Me too. Though I don't think shape of the entrance matters at all, but I don't think you're implying that. A hole is certainly easier to put in wood than a notch in most cases.

I run triple deeps in winter, building up to 3-5 deeps + 3-7 supers and never run more than the 4.5" opening on the reducer and a 1-1.5" notch at the top for vent/entrance. I have not ever experienced robbing or yellow jacket issues. Many years ago I saw a picture of a very big hive that was living in a brick wall using about a 1" pipe/conduit as their sole entrance. It was at that point I realized that you don't need some massive entrance for your colonies. Certain climates might be different. I don't know about Texas or Florida. But my bees do just swell up here (Iowa) and they're reduced down year-round. And if it is something weak, I use the smaller entrance reducer hole.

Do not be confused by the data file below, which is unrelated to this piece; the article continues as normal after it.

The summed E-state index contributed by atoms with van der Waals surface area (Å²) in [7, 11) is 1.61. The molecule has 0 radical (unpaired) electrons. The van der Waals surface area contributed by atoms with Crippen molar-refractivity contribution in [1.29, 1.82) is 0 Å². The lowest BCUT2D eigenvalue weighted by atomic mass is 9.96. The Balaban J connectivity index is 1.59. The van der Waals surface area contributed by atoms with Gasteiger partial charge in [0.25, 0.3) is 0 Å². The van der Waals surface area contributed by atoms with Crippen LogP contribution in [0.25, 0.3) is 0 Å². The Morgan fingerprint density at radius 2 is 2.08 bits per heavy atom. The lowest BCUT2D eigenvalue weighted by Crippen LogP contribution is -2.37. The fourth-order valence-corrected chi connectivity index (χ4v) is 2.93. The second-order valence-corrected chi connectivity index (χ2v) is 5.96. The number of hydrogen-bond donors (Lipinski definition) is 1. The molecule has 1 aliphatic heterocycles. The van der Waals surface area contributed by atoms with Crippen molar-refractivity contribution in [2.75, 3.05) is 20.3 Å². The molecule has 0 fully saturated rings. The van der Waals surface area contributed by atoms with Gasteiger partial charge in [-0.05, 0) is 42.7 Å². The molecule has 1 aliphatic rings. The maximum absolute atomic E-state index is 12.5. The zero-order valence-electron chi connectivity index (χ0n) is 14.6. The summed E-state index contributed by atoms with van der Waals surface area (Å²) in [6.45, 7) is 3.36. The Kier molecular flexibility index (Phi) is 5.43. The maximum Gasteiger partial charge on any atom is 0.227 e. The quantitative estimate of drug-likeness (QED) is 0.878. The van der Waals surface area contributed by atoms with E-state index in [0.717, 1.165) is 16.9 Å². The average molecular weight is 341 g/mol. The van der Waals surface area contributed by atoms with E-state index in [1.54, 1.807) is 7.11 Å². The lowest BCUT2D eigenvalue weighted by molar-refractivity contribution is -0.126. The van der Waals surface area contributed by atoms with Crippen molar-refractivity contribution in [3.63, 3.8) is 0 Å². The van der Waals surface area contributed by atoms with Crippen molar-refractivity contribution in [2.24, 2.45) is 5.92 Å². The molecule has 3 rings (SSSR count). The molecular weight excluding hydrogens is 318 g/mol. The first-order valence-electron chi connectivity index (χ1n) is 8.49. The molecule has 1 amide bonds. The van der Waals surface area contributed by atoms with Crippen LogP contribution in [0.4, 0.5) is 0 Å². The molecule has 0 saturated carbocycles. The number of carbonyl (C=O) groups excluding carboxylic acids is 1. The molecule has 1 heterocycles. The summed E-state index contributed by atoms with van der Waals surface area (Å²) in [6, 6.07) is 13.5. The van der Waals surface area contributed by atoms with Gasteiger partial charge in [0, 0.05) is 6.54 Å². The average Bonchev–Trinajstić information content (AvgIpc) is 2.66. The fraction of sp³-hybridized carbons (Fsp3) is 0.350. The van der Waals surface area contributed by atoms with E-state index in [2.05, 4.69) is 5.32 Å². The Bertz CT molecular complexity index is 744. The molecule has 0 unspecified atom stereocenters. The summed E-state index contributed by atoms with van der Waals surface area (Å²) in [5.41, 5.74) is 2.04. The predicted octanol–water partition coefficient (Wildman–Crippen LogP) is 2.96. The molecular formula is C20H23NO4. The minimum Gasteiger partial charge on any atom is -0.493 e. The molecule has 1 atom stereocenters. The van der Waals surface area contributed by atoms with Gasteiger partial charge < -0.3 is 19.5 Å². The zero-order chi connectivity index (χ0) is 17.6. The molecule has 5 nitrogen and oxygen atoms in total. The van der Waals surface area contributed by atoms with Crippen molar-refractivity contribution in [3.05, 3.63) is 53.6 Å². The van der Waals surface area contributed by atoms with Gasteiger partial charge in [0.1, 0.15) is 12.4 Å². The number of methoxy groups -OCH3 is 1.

My opinion would be that anything getting robbed or yellow jacketed in October is going to be dead before spring (probably before Christmas). Or of strength enough to might as well be dead.

There are people locally who are constantly battling yellow jackets this time of year and I just don't believe that a strong colony has these kinds of issues. Maybe I just have fiercely defensive bees... I had a laying worker colony that I disassembled and stacked on end hoping they would get robbed out. This was end of August. I hadn't been back out until a couple of weeks ago and I went over to clean them up... and they're still defending that box standing there on the short end of the deep. No flow right now, ~30 other strong colonies in the apiary. Not getting robbed. It was about 85 degrees that day and no yellow jackets or other pests bugging them. Don't know... 🤷‍♂️
 
1 - 20 of 27 Posts
Top